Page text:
Monroe approval clears way for apartments on Trumbull line

Concept art of "Gateway Commons" provided to Trumbull's planning and zoning department.

Concept art of "Gateway Commons" provided to Trumbull's planning and zoning department.

Town of Trumbull

MONROE — Developers have received final go-ahead for a planned 57-unit apartment complex on Route 25 straddling the Trumbull-Monroe border.

The Planning and Zoning Commission voted unanimously to approve the three-story development on 7180 and 7192 Main St.. The site is a little less than half a mile from the intersection with Spring Hill Road and the Amazon distribution center.

About 80 percent of units would be one-bedroom, a total that includes a few loft-style apartments. Others include studio and two-bedroom apartments. 

The planned development, called Gateway Commons, will contain 198 parking spaces, shared between both residents and customers. Its first floor will house either retail or restaurant space. It will also have an exercise room and work space for residents. The basement will contain an office and storage area.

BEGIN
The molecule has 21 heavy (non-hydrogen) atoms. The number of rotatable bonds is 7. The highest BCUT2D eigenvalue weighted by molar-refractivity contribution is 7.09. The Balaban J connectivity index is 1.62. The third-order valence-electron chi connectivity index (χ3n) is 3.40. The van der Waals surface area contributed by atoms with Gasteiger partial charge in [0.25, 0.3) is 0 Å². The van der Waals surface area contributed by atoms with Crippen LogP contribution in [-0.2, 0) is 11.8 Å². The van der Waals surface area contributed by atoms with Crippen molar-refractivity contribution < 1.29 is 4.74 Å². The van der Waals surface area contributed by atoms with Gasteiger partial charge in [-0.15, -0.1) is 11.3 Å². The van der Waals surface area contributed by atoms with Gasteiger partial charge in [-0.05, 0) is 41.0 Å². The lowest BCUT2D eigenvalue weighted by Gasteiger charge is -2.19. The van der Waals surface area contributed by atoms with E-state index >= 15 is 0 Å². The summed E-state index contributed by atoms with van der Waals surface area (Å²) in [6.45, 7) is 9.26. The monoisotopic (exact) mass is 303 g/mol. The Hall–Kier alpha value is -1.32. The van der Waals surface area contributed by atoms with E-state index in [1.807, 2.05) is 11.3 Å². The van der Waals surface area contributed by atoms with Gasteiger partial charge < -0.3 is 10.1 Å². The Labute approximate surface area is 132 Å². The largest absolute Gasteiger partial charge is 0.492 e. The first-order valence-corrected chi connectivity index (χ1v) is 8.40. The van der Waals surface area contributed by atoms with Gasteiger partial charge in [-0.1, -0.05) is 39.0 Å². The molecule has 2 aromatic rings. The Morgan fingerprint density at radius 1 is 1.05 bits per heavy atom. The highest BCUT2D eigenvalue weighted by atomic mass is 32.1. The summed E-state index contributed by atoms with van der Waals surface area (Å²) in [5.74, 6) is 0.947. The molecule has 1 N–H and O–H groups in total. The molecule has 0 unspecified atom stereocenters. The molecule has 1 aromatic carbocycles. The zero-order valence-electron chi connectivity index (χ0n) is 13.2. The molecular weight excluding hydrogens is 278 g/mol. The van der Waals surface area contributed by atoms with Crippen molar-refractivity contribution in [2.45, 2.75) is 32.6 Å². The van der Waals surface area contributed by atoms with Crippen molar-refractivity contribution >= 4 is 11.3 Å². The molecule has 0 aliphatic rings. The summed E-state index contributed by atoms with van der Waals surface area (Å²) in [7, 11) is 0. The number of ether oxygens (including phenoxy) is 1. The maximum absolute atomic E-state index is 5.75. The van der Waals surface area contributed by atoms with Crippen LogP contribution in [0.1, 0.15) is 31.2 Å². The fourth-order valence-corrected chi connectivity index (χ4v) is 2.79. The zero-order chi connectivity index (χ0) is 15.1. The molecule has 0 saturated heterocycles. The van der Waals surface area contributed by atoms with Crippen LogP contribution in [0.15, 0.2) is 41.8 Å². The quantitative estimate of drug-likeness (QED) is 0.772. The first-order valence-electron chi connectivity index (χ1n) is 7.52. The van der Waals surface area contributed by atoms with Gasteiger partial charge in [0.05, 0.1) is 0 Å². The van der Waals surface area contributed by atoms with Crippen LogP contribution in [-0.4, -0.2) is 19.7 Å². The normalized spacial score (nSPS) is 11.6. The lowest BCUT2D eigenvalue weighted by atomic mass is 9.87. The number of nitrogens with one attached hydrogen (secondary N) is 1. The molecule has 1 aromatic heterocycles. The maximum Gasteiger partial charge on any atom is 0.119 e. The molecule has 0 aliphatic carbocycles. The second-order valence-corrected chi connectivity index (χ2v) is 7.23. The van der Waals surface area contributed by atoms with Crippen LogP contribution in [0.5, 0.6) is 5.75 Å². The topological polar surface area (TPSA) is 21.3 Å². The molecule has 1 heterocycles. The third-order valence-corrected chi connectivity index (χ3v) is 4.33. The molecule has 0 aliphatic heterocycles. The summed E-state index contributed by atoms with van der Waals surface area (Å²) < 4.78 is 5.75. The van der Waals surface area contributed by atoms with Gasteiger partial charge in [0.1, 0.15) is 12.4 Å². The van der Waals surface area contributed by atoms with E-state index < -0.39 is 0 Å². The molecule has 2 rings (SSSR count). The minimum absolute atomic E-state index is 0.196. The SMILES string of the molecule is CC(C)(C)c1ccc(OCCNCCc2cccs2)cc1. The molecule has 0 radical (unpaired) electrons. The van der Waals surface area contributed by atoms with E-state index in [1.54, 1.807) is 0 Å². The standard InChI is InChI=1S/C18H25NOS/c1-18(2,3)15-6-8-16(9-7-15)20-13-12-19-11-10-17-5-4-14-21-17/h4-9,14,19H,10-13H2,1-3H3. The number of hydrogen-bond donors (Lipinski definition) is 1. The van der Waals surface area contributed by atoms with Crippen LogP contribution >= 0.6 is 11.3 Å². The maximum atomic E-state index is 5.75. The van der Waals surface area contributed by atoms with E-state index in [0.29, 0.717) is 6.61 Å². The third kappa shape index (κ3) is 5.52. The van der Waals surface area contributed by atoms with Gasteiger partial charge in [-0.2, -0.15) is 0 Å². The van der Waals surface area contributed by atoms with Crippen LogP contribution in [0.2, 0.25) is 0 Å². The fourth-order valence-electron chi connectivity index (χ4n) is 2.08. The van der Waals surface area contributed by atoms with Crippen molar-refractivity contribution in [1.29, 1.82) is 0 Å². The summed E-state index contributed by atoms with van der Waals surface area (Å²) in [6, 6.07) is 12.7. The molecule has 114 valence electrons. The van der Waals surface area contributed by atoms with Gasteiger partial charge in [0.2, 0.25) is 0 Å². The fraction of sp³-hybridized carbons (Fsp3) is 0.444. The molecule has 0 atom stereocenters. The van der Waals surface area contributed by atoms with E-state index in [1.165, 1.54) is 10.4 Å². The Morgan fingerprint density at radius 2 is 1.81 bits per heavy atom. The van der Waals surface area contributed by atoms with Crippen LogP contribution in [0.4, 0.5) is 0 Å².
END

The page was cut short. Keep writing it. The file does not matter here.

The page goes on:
The project had already been approved by the Trumbull Planning & Zoning Commission last month. That approval included a requirement for developers to accept any requests from the town planner to adjust the project’s landscape plan. Trumbull planning officials also required 10 percent of parking spaces to include electric vehicle charging stations.

In Monroe, commission members presented a list of comments shortly before voting in favor of the plan. Among them was a push for a school bus stop in front of the development and a crosswalk for students. Commission members also called for school superintendents for Monroe and Trumbull to determine how to accommodate any school-aged children living in the apartments. 

An attorney representing the developers previously said children would enroll in schools corresponding with whether they live in a unit located in Monroe or Trumbull.

Monroe planning officials also expressed support for goals to connect the planned development to the nearby "Rails-to-Trails" walking and biking path along the Pequonnock River in Monroe. 

Current plans don’t give residents direct access to the trail, but developers want to build sidewalks in front of the proposed building, while expecting a future owner of the neighboring property in Monroe to install sidewalks, too.

“They would like to provide another trail system internally,” said Rick Schultz, Monroe’s town planner who presented the list of comments. “That will require a lot more thought and work, but it is worthy to achieve that goal.”